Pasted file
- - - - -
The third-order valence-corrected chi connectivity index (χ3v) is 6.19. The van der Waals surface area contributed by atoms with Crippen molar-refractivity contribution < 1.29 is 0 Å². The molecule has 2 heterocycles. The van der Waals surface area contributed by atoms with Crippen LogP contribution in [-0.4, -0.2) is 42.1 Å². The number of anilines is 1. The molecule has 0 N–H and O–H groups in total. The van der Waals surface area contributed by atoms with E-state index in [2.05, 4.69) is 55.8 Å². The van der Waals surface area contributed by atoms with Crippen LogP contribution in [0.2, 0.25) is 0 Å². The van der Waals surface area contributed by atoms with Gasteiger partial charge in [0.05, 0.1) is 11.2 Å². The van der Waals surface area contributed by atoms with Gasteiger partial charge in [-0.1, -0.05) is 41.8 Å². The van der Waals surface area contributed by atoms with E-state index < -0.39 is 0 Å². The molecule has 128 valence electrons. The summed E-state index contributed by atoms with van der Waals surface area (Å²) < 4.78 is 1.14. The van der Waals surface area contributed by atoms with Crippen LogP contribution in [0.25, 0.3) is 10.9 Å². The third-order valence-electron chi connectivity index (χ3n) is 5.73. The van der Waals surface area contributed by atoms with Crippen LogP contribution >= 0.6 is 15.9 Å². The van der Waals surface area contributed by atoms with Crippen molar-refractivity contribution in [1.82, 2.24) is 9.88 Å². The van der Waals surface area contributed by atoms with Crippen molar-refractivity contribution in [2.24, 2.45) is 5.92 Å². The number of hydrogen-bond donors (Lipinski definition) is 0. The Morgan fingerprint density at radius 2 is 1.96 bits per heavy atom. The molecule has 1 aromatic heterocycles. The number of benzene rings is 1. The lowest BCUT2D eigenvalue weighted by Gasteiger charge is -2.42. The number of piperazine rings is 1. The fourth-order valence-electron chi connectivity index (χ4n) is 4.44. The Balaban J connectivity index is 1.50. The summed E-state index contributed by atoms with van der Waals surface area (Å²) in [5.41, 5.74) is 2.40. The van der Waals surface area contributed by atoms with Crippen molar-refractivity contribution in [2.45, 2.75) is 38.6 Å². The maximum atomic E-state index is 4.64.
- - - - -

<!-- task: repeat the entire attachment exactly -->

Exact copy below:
The third-order valence-corrected chi connectivity index (χ3v) is 6.19. The van der Waals surface area contributed by atoms with Crippen molar-refractivity contribution < 1.29 is 0 Å². The molecule has 2 heterocycles. The van der Waals surface area contributed by atoms with Crippen LogP contribution in [-0.4, -0.2) is 42.1 Å². The number of anilines is 1. The molecule has 0 N–H and O–H groups in total. The van der Waals surface area contributed by atoms with E-state index in [2.05, 4.69) is 55.8 Å². The van der Waals surface area contributed by atoms with Crippen LogP contribution in [0.2, 0.25) is 0 Å². The van der Waals surface area contributed by atoms with Gasteiger partial charge in [0.05, 0.1) is 11.2 Å². The van der Waals surface area contributed by atoms with Gasteiger partial charge in [-0.1, -0.05) is 41.8 Å². The van der Waals surface area contributed by atoms with E-state index < -0.39 is 0 Å². The molecule has 128 valence electrons. The summed E-state index contributed by atoms with van der Waals surface area (Å²) < 4.78 is 1.14. The van der Waals surface area contributed by atoms with Crippen LogP contribution in [0.25, 0.3) is 10.9 Å². The third-order valence-electron chi connectivity index (χ3n) is 5.73. The van der Waals surface area contributed by atoms with Crippen LogP contribution >= 0.6 is 15.9 Å². The van der Waals surface area contributed by atoms with Crippen molar-refractivity contribution in [1.82, 2.24) is 9.88 Å². The van der Waals surface area contributed by atoms with Crippen molar-refractivity contribution in [2.24, 2.45) is 5.92 Å². The number of hydrogen-bond donors (Lipinski definition) is 0. The Morgan fingerprint density at radius 2 is 1.96 bits per heavy atom. The molecule has 1 aromatic heterocycles. The number of benzene rings is 1. The lowest BCUT2D eigenvalue weighted by Gasteiger charge is -2.42. The number of piperazine rings is 1. The fourth-order valence-electron chi connectivity index (χ4n) is 4.44. The Balaban J connectivity index is 1.50. The summed E-state index contributed by atoms with van der Waals surface area (Å²) in [5.41, 5.74) is 2.40. The van der Waals surface area contributed by atoms with Crippen molar-refractivity contribution in [2.45, 2.75) is 38.6 Å². The maximum atomic E-state index is 4.64.